Continental Ice Sheets

While loss of sea ice may have profound impacts on the rate of global warming, and loss of Arctic sea ice may prove a bonanza for international trade and for fisheries and mineral exploitation in that ocean, the loss of continental ice causes sea level rise.  Given the human penchant for living by the sea, sea level rise may become one of the most important of all the changes we lump as climate change.  Scientists who study ice are learning a lot, but a lot remains to be learned concerning how quickly, and by what mechanisms, the major continental ice sheets in Greenland and Antarctica will respond to our steadily warming climate.  During 2016 there were several significant advances in understanding the behavior of the west Antarctic ice sheet reported in the technical press.  I blogged about a couple of them in July, and talked briefly about the strange ways glaciers melt in November.  At the end of the year, we learned something more about the behavior of the much larger east Antarctic ice sheet, and got some contradictory messages about the Greenland ice sheet (showing just how much there is to learn).

In December, Stephen Rintoul, University of Tasmania, and six colleagues published a report in Science Advances dealing with the mechanisms of melting in the east Antarctic ice sheet.  They studied the Totten ice shelf which forms the terminus of the largest glacier on east Antarctica, the Totten glacier.

Antarctic glaciers extend out from shore as immense blocks of ice grounded on the sea bed hundreds of meters below sea level, and towering several meters above sea level.  As they push outwards the calving of icebergs at their seaward edges adds to the sea ice that extends the ice shelf as a floating ice mass out across the surrounding ocean.  Melting of the sea ice does not, itself, lead to sea level rise – it is floating already – but its melting permits further transport of ice from the glacier and that does raise sea level.  Glaciologists have long considered the east Antarctic ice sheet to be more stable than the smaller west Antarctic ice sheet because its geography makes it less exposed to ‘warm’ waters, however observations in recent years have revealed that the Totten glacier is thinning at a faster rate than expected if surface melting alone were responsible.  Were it to continue, this melting could result in substantial sea level rise as ice moved down from the continent behind.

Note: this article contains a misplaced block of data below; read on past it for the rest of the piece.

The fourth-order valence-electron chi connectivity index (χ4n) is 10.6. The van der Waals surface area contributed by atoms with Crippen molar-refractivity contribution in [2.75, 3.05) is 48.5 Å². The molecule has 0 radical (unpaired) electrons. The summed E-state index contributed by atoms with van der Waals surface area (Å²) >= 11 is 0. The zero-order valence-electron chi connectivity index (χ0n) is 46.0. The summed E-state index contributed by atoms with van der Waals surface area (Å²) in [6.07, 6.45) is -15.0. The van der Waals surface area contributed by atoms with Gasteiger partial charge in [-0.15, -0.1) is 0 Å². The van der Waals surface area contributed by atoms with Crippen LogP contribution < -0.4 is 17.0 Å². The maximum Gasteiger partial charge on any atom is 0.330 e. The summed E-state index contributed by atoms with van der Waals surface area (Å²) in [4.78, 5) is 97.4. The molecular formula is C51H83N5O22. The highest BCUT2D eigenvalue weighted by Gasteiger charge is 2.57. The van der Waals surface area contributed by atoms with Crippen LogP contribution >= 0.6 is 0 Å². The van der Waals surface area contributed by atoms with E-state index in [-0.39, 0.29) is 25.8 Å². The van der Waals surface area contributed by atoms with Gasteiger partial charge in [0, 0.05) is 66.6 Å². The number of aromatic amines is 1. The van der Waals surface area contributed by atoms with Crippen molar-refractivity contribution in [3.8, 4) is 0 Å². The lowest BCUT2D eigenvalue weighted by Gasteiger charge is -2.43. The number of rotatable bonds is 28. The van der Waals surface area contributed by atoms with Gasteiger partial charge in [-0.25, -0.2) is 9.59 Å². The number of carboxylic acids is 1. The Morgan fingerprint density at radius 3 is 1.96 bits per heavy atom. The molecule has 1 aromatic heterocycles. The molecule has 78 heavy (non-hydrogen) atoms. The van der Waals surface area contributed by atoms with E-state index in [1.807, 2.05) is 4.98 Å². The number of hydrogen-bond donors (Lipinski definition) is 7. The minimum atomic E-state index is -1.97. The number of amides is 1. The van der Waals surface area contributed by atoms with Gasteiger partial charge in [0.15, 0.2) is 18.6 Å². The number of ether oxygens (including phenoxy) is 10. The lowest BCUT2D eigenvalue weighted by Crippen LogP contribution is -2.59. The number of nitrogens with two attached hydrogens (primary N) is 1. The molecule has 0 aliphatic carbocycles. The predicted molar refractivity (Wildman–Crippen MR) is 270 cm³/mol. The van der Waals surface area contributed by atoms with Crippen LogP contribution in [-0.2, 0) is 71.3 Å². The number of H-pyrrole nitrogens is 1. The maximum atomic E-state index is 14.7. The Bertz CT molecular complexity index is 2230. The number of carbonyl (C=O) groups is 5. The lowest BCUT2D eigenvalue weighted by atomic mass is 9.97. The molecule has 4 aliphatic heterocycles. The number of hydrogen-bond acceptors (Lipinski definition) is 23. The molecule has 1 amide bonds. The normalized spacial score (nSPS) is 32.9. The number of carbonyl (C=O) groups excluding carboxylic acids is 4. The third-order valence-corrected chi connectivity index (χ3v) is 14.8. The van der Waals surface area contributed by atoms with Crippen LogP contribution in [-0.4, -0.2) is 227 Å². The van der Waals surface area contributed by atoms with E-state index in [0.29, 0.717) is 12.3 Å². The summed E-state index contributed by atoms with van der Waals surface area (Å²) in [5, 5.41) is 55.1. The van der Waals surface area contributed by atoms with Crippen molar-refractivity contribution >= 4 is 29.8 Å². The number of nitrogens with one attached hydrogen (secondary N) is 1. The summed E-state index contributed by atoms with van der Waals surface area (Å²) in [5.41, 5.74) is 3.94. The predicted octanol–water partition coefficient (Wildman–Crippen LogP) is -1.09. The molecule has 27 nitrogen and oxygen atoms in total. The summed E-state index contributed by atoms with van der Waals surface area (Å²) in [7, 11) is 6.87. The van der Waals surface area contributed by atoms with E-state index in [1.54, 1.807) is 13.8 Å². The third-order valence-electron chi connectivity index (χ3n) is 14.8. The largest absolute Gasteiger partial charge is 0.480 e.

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Australian research vessel, Aurora Australis, at the edge of the Totten glacier.  This mass of ice is grounded on the rocky subtidal coast, with a floating ice shelf usually extending out further into the ocean.  A rare opportunity of open water at the edge permitted access to the front of the glacier.  Photo © Paul Brown, Australian Maritime College.

Rintoul and colleagues had the opportunity, because fortuitous winds opened a passage adjacent to the inner edge of the sea ice (close to the seaward edge of the grounded ice) and they were able to secure ship-based measurements of ocean conditions there.  Their investigations revealed that, as in parts of the west Antarctica ice shelf, underwater geography and movement of ocean waters were combining to transfer considerable quantities of ‘warm’ water deep beneath the otherwise grounded ice along a canyon more than a kilometer deep.  (I am using ‘warm’ to denote that this ‘Circumpolar Deep Water’ is hardly warm – it remains below 0oC – but at about -0.4oC it is significantly warmer than the prevailing ocean temperature in the region.  At the pressure typical for water a kilometer deep, this water is a couple of degrees above the freezing point and can certainly melt ice.)  Rintoul and colleagues calculated that this warm water flowed in towards the grounded ice at about 220,000 m3 per second, resulting in heat transfer sufficient to melt somewhere between 63 and 80 billion tonnes of ice from the bottom of the glacier per year.  This amount conforms to previous satellite estimates of the rate of thinning.